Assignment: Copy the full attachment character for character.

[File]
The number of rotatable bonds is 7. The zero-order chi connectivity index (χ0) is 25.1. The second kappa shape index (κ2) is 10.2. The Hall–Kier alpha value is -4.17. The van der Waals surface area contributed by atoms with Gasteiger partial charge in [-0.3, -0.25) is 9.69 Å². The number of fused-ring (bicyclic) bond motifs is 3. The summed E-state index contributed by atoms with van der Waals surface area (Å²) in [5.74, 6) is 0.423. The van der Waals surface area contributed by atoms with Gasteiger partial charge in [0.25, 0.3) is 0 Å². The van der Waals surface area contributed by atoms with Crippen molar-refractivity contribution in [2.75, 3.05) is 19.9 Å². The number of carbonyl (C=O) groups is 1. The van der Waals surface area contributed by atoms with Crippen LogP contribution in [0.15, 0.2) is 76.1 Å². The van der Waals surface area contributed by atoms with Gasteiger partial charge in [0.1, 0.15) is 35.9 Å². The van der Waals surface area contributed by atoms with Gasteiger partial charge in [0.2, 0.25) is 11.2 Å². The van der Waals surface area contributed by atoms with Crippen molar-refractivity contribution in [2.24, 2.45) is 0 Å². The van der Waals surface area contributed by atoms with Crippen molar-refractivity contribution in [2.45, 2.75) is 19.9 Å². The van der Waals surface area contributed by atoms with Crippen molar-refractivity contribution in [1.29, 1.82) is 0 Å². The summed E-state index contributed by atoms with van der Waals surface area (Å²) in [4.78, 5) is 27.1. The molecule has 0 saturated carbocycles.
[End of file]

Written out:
The number of rotatable bonds is 7. The zero-order chi connectivity index (χ0) is 25.1. The second kappa shape index (κ2) is 10.2. The Hall–Kier alpha value is -4.17. The van der Waals surface area contributed by atoms with Gasteiger partial charge in [-0.3, -0.25) is 9.69 Å². The number of fused-ring (bicyclic) bond motifs is 3. The summed E-state index contributed by atoms with van der Waals surface area (Å²) in [5.74, 6) is 0.423. The van der Waals surface area contributed by atoms with Gasteiger partial charge in [0.25, 0.3) is 0 Å². The van der Waals surface area contributed by atoms with Crippen molar-refractivity contribution in [2.75, 3.05) is 19.9 Å². The number of carbonyl (C=O) groups is 1. The van der Waals surface area contributed by atoms with Crippen LogP contribution in [0.15, 0.2) is 76.1 Å². The van der Waals surface area contributed by atoms with Gasteiger partial charge in [0.1, 0.15) is 35.9 Å². The van der Waals surface area contributed by atoms with Gasteiger partial charge in [0.2, 0.25) is 11.2 Å². The van der Waals surface area contributed by atoms with Crippen molar-refractivity contribution in [2.24, 2.45) is 0 Å². The van der Waals surface area contributed by atoms with Crippen molar-refractivity contribution in [2.45, 2.75) is 19.9 Å². The van der Waals surface area contributed by atoms with Crippen molar-refractivity contribution in [1.29, 1.82) is 0 Å². The summed E-state index contributed by atoms with van der Waals surface area (Å²) in [4.78, 5) is 27.1. The molecule has 0 saturated carbocycles.